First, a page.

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Jonas Savimbi
"How come we are all over the country if the people did not support us"
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Wednesday, 13 June, 2001, 18:50 GMT 19:50 UK
Savimbi: No end to war
Jonas Savimbi
Jonas Savimbi rarely makes public statements
Jonas Savimbi, leader of the Angolan rebel movement Unita, has said that he will only resume negotiations with the government if it stops its attacks on Unita positions.

Mr Savimbi told the BBC that it is not possible to "say 'capture the bastards and hang them' [when] at the same time you're talking about negotiations for peace. It does not work that way."

Maionga Isaura
The government claims that Unita is kidnapping children
In 1999 Unita abandoned conventional warfare in its fight against the government, and Mr Savimbi said that its guerrilla tactics have led to the movement's presence in 15 of Angola's 18 provinces.

Mr Savimbi made these statements in a rare interview to the BBC's Focus on Africa programme.

Recently the rebels have been accused of terrorising civilians and kidnapping children.

Guerrilla war

Unita attacked Caxito in the north of Angola at the beginning of May, and it was reported at the time that the guerrillas had abducted 60 children.

The children were returned three weeks later and Mr Savimbi said that the taking of the children was a mistake.

He said that following the attack on Caxito there was a lot of panic and confusion and the children fled with the Unita soldiers.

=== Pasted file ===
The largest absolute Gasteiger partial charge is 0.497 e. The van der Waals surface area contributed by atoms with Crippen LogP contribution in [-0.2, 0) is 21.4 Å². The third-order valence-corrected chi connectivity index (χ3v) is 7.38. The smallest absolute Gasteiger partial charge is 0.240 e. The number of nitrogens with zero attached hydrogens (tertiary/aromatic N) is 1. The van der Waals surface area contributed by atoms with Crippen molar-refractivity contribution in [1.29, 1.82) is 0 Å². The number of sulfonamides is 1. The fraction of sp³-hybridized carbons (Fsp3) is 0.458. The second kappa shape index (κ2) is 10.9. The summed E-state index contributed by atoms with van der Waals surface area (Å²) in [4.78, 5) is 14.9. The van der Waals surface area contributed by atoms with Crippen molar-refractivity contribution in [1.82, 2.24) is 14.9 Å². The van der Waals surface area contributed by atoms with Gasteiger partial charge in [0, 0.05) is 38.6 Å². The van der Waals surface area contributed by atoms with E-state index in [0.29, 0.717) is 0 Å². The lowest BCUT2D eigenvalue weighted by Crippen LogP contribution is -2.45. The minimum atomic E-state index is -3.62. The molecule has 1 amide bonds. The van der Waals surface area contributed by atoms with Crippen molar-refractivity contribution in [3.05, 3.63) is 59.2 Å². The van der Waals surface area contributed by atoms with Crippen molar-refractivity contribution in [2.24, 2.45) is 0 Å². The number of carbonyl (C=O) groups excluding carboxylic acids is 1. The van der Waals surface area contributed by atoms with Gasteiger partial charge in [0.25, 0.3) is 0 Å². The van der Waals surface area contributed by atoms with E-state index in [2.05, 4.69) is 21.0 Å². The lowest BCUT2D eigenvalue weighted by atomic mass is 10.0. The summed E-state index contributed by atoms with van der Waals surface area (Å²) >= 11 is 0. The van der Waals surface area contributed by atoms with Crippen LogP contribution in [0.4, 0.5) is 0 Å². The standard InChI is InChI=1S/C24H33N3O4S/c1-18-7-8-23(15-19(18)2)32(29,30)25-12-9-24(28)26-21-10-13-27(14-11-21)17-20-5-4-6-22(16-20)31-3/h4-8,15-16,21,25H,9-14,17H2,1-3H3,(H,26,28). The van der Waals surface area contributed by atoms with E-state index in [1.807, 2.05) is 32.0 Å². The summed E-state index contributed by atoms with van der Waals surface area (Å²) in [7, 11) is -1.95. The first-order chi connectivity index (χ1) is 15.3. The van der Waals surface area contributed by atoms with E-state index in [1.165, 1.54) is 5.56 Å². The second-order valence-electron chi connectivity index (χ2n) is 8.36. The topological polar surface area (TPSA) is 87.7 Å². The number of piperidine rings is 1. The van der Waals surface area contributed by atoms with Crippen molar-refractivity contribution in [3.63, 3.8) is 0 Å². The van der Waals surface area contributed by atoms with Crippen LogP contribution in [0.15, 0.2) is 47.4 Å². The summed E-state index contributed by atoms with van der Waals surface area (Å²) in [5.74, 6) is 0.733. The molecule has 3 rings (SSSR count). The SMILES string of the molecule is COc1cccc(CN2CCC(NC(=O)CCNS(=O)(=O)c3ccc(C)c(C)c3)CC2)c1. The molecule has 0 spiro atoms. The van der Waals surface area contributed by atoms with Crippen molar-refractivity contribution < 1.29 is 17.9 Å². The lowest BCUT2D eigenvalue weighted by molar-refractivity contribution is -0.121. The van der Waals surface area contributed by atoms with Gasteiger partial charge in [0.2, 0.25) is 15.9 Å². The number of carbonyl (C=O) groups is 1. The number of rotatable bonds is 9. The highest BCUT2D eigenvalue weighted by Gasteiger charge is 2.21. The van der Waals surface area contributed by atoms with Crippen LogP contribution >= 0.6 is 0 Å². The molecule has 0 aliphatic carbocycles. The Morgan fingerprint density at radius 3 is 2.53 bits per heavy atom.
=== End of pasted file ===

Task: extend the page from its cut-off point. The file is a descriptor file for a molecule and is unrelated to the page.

Mr Savimbi said as soon as it was realised that the children should not have gone with Unita they were returned.

How come we are all over the country if the people did not support us?

Jonas Savimbi
Unita has been accused of using similar tactics in another attack at the weekend, but Mr Savimbi said that the government was just smearing Unita.

Mr Savimbi then turned on the government, saying it was responsible for terrorising people in rural areas and moving them into urban centres.

He said: "If we start attacking the civilians we are going to lose their support. How come we are all over the country if the people did not support us?"

Unita has been fighting against the Luanda government since 1975. Elections were held during a ceasefire in 1992, but Unita did not accept the results and fighting resumed.

A second attempt to find peace in 1994 finally broke down in 1999.

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See also:

26 May 01 | Africa
Rebels free children in Angola
22 May 01 | Africa
Unita attack east of Luanda
11 May 01 | Africa
Angolan children relive raid
10 May 01 | Africa
Unita 'made children carry loot'
29 Jan 01 | Country profiles
Country profile: Angola
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